Galina, Andrei was your partner. Dmitry, he was a very loving brother. Leo and Katya, he gave from his heart. Vladlen and Natalya, he was a devoted son. He was a compassionate grandfather who wanted his family’s future here. For many years, his life involved teaching, and being a teacher. I know how it can become your entire life.

Andrei Zelevinsky lived well and made a mark on too many lives to count. Indeed, his life was like water covering a field, giving life to so many whose lives he touched. May he now rest in peace as his memory will be a blessing in time to come. Amen.

Monday, April 15, 2013

Andrei ז"ל

Andrei Zelevinsky was a Mathematics Professor at Northeastern University in Boston. Andrei was a truly distinguished mathematician.  Among many other things, he co-developed a new innovative concept (quite a rare event) that had a tremendous scientific effect and generated a lot of new research in many fields by a large group of followers.

Just recently, Andrei was named a Fellow of the American Mathematical Society. He was awarded the title of The University Distinguished Professor - one of the university’s highest honors - and the ceremony bestowing upon him this honor posthumously will take place on April 18, 2013. Later this month, a conference in honor of Andrei's 60th birthday will be held on the campus of his university.

In addition to his outstanding research, Andrei was a great teacher.  All his life he enjoyed teaching kids: his younger brother, then his children, and recently started teaching his grandchildren. It is a huge loss for them that they won't be able to get more of Andrei's lessons.  Not only a beloved professor at Northeastern, Andrei spent a lot of his free time giving lectures at the math circle for gifted high school kids.

Andrei was uniquely qualified to work with gifted students. To succeed in deeply anti-Semitic Russia of that time, a Jewish kid had to be exceptionally talented - and Andrei was all that and then some. His mathematical talent became apparent at an early age and Andrei's achievements speak for themselves. He was a top student at the famous Moscow "Second School" (the school for the brightest kids at the time), he became a participant and one of the winners of the International Math Olympiad (the toughest problem-solving contest among the school kids from all over the world), and then made it to the top ranks of his chosen profession.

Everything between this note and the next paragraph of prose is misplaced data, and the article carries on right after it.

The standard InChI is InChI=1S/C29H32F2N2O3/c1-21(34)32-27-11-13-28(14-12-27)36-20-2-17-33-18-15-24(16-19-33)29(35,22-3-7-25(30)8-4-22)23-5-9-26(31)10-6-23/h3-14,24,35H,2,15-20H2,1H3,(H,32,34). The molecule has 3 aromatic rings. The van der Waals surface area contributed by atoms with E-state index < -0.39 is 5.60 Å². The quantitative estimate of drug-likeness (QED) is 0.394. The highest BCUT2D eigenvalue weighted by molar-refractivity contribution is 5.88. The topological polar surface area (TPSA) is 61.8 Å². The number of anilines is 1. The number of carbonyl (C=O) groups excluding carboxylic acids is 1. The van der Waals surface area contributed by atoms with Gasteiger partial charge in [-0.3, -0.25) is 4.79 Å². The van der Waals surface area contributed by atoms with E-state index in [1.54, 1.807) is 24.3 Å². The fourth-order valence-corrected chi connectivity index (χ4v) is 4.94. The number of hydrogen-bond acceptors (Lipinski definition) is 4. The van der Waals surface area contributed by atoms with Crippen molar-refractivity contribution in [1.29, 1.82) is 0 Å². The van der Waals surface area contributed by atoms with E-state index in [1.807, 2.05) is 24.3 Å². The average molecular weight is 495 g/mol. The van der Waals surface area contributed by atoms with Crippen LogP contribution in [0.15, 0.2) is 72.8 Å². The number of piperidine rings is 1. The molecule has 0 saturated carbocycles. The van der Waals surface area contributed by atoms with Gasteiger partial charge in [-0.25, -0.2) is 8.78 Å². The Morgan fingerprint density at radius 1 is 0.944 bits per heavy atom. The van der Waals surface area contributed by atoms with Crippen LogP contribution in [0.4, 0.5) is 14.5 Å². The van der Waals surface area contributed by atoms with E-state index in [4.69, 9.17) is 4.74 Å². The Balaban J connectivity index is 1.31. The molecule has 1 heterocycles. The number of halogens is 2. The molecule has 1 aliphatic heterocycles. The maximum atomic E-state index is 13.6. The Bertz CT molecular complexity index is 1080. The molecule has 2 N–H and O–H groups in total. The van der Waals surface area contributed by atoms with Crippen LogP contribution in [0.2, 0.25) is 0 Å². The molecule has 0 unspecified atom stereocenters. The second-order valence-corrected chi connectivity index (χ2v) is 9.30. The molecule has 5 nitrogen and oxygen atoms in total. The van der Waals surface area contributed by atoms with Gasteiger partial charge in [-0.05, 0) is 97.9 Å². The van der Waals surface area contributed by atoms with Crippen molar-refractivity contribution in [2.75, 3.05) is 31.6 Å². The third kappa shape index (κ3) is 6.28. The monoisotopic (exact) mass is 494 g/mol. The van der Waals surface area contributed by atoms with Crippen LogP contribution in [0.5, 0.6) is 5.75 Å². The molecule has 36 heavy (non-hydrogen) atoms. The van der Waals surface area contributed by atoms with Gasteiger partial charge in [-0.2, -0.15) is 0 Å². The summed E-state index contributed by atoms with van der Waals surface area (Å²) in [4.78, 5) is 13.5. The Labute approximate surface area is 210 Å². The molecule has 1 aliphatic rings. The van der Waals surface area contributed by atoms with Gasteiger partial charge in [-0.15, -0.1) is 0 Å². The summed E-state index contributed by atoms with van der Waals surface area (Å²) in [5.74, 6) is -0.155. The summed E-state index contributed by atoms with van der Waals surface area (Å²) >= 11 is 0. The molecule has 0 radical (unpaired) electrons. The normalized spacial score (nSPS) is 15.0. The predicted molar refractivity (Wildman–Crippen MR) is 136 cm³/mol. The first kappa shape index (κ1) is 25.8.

Andrei was fortunate to be given much and he was always generous in giving back to people around him. When a group of courageous mathematicians decided to try to fight the state-sponsored anti-Semitism (Jewish kids were blatantly discriminated against and were (almost) never accepted at the top colleges, including Moscow University) and organize the "Jewish People's University" for (mostly) Jewish kids who were rejected by the official system, Andrei was among the first and most active lecturers. It must be pointed out that this activity was exceptionally dangerous: some of the people involved were arrested and served lengthy prison terms on trumped-up charges, and at least one person was believed to be killed by the KGB. Part 3 of this book contains several people's recollections of what it was like, including Andrei's.

Many of the students Andrei taught at this Independent University - and other places, including the high school attended by both his own children - became distinguished mathematicians in their own right, which is surely a mark of a great teacher.

Andrei was a great family man and a great friend to many people all over the world.  When people got the shocking news of his passing, many of the responses were virtually identical: "Andrei was one of the best persons I have ever met."

He will be (and already is) missed by very many. 

Sunday, April 14, 2013


Russian blogs



Katya's eulogy
Vladimir Retakh (in Russian)
Andre Reznikov
Троицкий Вариант
Мемориальная Страница
Gil Kalai's "Combinatorics and more"
Doron Zeilberger's Opinions
Alexandre Borovik's "Mathematics under the Microscope"
Northeastern obituary (see comment below)

Please point us to things we have missed.
Пожалуйста, добавляйте пропущенные нами ссылки.

Memorial Page

Please leave your tributes to Andrel Zelevinsky ז"ל in the comments below. Feel free to use whatever language you are most comfortable with.

We apologize in advance, but from now on comments will be moderated. We will do our best to shorten the time gap between the posting of a comment and its actual publishing.

Wednesday, April 10, 2013

Andrei Zelevinsky 1/30/1953 - 4/10/2013

Andrei Vladlenovich Zelevinsky died early this morning (April 10) after a hard-fought battle with liver disease. 

He loved to communicate with all of you via this blog and LiveJournal.

Words cannot express how much he will be missed.

Funeral services for Andrei will be held on Friday, April 12th at 11 AM EDT at the Stanetsky Memorial Chapel in Canton, MA. If you wish to attend the service, please plan on arriving by 10:30 AM.

After the service there will be a gathering of family and friends to celebrate Andrei's life. Please email andrei(at)neu(dot)edu for details.

-- Andrei's family


Photo (C) Robert V. Moody